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The Everyothers

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Album Review

A big-sounding mix of glam rock, garage, power-pop, and straight-ahead rock, the Everyothers' self-titled debut recalls the similarly gutsy but smart sound of Cobra Verde and Urge Overkill. Unlike many other New York rock bands of the moment, the Everyothers opt for a relatively polished production on their debut, which alternately helps and hinders their sound. The clean sound gives the album's best moments, such as the opening track "Can't Get Around It," "Ticket Home," and the jangly "Break That Bottle" an extra kick, but it also makes some of the album's less-inspired moments such as "Surprise Surprise" and "Dead Star" sound overly slick. However, most of the album falls into the "pretty good" category: "Make Up Something," "Like a Drug," and "Go Down Soon" are entertaining in the moment but don't tend to stick with listeners after they're done playing. The band's undeniable chops and Owen McCarthy's charismatic vocals — which recall David Bowie and Mott the Hoople's Ian Hunter — carry them through these moments, but occasionally it seems like the Everyothers have more attitude and technique than memorable hooks and melodies. In those departments, the second half of The Everyothers fares better than the first: "In My Shoes" adds just enough pop to the band's sound; "No Right Time" is jaunty and pissed-off with soaring choruses; and "English Cigarettes" has a flashy, almost cabaret feel that makes it one of the album's most distinctive tracks. Overall, The Everyothers is a good debut album that would've made an even better debut EP — there's enough right with the Everyothers' sound and style that it makes the band's occasional stumbles that much more frustrating.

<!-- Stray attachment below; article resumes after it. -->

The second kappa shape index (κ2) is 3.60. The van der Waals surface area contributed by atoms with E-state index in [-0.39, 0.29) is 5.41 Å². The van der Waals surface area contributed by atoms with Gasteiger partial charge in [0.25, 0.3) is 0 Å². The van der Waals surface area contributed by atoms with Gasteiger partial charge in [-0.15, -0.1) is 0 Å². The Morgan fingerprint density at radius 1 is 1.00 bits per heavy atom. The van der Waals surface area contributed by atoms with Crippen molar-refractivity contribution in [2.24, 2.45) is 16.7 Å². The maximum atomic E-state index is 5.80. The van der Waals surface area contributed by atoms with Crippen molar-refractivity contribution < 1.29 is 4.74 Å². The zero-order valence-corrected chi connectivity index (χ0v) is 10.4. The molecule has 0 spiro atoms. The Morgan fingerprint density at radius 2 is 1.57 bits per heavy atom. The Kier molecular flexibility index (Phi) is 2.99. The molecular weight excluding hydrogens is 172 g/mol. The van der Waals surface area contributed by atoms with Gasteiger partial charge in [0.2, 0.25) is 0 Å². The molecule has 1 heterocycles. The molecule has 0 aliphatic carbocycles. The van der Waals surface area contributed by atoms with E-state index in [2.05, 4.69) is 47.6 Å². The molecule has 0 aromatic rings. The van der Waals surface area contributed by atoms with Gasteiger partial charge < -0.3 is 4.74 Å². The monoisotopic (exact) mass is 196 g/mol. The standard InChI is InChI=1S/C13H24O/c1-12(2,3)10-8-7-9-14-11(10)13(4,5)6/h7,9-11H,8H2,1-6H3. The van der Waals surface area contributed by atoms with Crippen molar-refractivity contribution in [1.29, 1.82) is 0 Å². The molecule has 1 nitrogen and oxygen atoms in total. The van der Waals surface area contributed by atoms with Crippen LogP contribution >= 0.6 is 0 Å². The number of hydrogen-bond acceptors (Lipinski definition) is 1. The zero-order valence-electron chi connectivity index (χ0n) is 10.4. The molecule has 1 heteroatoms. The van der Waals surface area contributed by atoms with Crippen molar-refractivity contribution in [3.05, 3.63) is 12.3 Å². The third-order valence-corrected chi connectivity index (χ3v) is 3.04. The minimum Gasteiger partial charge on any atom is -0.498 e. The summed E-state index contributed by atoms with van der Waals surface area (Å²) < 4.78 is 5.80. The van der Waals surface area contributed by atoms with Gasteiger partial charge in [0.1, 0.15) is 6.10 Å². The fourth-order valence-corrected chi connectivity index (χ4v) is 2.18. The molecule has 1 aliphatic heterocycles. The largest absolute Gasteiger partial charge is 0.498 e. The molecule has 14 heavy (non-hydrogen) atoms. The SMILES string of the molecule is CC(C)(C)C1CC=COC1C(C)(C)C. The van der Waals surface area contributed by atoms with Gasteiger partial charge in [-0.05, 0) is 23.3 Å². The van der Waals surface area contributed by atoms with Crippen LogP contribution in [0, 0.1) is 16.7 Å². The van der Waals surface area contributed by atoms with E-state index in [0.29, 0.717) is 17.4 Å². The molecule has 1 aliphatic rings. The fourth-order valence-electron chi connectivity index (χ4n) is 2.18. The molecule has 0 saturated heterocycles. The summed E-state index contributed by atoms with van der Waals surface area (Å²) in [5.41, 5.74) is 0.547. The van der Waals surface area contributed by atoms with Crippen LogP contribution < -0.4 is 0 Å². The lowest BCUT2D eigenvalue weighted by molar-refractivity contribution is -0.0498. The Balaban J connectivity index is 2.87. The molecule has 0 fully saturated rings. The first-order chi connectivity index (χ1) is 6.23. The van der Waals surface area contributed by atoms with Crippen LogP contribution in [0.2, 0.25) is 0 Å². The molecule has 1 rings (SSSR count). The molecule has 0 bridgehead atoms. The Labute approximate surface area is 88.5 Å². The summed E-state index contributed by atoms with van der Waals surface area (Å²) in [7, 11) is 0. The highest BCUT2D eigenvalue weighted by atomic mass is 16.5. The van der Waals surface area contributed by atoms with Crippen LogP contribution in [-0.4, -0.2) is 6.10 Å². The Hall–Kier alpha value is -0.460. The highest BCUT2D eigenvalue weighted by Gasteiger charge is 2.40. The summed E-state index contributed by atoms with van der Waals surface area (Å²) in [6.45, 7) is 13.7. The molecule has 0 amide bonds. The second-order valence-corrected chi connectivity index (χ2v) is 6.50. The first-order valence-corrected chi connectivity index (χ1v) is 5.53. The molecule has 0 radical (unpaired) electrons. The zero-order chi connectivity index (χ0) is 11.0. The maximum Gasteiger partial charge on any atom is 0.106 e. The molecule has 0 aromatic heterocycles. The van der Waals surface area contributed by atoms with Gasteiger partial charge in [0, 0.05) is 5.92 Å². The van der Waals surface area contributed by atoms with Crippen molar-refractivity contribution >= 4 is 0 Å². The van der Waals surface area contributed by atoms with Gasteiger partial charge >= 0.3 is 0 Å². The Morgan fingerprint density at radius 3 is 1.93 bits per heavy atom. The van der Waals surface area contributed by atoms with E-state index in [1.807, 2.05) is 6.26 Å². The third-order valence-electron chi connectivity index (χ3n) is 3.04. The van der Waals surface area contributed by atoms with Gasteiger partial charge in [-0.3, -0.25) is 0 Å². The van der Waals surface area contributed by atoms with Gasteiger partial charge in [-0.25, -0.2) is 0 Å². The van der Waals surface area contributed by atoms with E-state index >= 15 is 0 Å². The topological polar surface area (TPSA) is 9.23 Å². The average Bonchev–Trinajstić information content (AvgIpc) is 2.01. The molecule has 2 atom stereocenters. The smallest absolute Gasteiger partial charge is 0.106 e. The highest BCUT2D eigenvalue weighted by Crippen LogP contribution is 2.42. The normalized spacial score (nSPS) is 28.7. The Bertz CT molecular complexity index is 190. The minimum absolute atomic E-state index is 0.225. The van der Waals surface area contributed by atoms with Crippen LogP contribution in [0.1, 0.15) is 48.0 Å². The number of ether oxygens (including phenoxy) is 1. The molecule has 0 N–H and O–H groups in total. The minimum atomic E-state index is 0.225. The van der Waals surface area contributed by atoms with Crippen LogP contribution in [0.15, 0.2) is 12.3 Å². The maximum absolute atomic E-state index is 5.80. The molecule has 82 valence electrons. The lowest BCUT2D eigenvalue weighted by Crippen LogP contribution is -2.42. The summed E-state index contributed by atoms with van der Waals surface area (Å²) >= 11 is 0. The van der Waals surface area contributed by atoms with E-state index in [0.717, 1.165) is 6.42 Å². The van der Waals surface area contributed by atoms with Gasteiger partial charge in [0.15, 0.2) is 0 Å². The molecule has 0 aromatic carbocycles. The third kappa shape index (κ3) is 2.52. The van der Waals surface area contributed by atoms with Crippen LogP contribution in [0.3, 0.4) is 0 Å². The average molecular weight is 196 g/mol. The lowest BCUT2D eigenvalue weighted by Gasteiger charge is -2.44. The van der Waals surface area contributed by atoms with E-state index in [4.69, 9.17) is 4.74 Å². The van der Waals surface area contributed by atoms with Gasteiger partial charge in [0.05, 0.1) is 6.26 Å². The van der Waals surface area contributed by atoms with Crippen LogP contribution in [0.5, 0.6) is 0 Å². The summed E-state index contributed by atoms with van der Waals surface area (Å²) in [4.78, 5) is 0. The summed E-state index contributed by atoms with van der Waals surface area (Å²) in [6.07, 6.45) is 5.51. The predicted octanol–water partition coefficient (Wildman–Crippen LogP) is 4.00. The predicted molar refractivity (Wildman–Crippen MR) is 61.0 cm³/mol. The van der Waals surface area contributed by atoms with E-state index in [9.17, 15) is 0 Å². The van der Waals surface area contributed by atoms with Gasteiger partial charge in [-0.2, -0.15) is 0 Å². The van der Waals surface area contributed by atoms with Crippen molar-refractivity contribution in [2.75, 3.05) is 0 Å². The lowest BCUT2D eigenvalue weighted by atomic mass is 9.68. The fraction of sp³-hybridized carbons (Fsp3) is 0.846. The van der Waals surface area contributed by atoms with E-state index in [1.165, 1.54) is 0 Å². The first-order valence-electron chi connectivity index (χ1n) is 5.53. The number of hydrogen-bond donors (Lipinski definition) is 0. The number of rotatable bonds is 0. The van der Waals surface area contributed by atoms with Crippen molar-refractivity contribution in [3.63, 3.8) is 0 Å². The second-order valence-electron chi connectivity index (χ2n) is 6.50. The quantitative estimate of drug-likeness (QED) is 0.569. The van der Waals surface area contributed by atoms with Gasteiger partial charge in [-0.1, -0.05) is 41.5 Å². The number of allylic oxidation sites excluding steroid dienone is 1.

Genre: Alternative

Years Active: '00s

Raised on Tony Visconti-era David Bowie (as a teenager, drummer John Melville was even in a Detroit band that had four tracks produced by Mick Ronson) as well as Iggy Pop and Lou Reed, the Everyothers mix their influences into decidedly contemporary rock music that just happens to sound like it was produced in the '70s. The New York City-based group, made up of guitarist and vocalist Owen McCarthy, guitarist Joel B. Cannon, bassist Ben Toro, and Melville, honed their glammed-up arena rock style...
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